In “The Colour of Shadows” that moment comes when Josie mistakes Paul for someone else.  She  makes clear that she knows he is gay and is worried about it. But this is told in flashback and embedded in a story about her going into a nursing home to die, where, of course (spoiler alert), she dies and the story ends. The clichéd trope of the nursing home as a means to talk about the past grated on me, and it struck me that the main interest of the story was in the night when her silent deal with him – of not talking about his gay life in Dublin – slips.
In other stories, “Two Women” and “The Pearl Fishers”, that shift is signaled so head-thumpingly strongly that it drew me out of the characters and left me cold. It didn’t resonate that Frances Rossiter met her old love’s wife. It also didn’t touch me that the narrator’s memories of the night The Pearl Fishers played in Wexford were different than those of Gráinne, with whom he had sex that night (she’s an old school friend married to another friend, Donnacha). The over-obvious parallel of the Pearl Fisher’s Duet, in which the baritone is left “alone and miserable” as the tenor goes off with the woman, made me roll my eyes. But the opening line of the story, I liked: 
“In the late 1980s Gráinne Roche and her husband Donnacha moved to Dublin, where Gráinne became a fierce believer in the truth”. 
The irony is that as a journalist she falls for the story rather than the truth.
Tóibín said that the longest story in the collection, “The Street”, was inspired by a night when he left the Barcelona opera house by a side entrance and walked into a street populated entirely by Pakistani migrant workers. It was a Barcelona he had never seen, and over five or six years he did research on the area, hanging out in the barbershops, which were treated by the Pakistanis “like Irish treat bars”.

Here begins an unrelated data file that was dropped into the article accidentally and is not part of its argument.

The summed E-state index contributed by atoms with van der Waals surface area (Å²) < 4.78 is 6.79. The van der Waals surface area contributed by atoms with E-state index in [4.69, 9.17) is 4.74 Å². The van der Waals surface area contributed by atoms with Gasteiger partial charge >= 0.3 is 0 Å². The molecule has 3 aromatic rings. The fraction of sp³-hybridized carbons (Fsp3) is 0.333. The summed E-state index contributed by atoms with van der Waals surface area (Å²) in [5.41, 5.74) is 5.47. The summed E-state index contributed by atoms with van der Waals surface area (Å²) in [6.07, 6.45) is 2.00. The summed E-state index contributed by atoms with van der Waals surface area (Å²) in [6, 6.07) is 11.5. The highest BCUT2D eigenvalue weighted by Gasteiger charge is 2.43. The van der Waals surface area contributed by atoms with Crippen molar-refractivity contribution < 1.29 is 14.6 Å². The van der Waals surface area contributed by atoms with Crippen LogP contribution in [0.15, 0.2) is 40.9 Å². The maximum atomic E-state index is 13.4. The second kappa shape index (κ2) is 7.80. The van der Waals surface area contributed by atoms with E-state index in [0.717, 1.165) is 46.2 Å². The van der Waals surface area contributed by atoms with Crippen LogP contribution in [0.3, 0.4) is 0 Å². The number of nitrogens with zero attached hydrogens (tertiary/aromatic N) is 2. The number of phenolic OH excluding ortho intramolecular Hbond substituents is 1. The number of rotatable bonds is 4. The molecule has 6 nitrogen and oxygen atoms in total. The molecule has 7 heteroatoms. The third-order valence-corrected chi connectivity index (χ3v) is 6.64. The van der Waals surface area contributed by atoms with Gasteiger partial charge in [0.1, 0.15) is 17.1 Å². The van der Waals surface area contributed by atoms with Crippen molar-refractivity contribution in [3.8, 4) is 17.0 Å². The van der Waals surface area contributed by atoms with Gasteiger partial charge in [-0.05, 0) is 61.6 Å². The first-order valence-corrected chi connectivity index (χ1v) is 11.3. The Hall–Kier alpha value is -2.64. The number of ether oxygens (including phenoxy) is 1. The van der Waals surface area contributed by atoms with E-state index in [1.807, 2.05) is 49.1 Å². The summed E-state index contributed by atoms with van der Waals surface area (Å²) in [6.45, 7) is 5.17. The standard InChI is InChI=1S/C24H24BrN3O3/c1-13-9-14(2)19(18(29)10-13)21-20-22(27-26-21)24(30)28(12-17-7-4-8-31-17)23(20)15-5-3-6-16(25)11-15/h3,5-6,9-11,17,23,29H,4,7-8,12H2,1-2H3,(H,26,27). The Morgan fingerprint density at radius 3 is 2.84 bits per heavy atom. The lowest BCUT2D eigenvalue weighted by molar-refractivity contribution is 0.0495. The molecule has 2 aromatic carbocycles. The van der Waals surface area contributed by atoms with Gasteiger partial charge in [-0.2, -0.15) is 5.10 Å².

It’s a plaintive story, written in a restrained and clear style, about the nascent gay love affair between Malik and Abdul. Malik discovers that Abdul has a wife and family back home, but he finally tells Malik that “you are my family”.  The sensitivity Tóibín shows is heart-warming, and he said that he wanted to write about Muslims – at the time of the Madrid bombings and the photographs from Abu Ghraib – that didn’t involve terrorism. But the worthiness of the story made me constantly aware of it being worthy – middle-class soul-porn? – and kept taking me out of the narrative. In a year when, unusually, the IMPAC prize didn’t shortlist any literature in translation, it made me think how we often satisfy our curiosity about the world by reading English-language fiction about it, rather than branching out to read, say, literature translated from Urdu.

In contrast, Tóibín isn’t being worthy about gay identity or sexuality, it’s just part of the whole in the stories. When I ordered the book, I noticed some Amazon reviewers griping that they weren’t warned of the gay content of some of the stories. But “Barcelona 1975”, a sexually graphic story about a foreigner (presumably an Irishman – Tóibín lived there at this time) opening in to his sexuality at the end of the Franco regime, is not an homage to gay love but an exploration of that excitement in discovering and exploring any sexual life. The negotiation with sexual partners moves between a familial and isolated experience.
There is some fine writing in here, but in the end I think I enjoyed listening to Tóibín talking about the inspiration and concept of the collection than reading the stories themselves. It’s worth checking out the New York Public Library interview, conducted a month ago (March 2011) on YouTube.
Better still, check out either Mark Harman’s or Michael Hofmann’s wonderful recent translations of Kafka’s Amerika.
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Copyright 2011 New York Irish Arts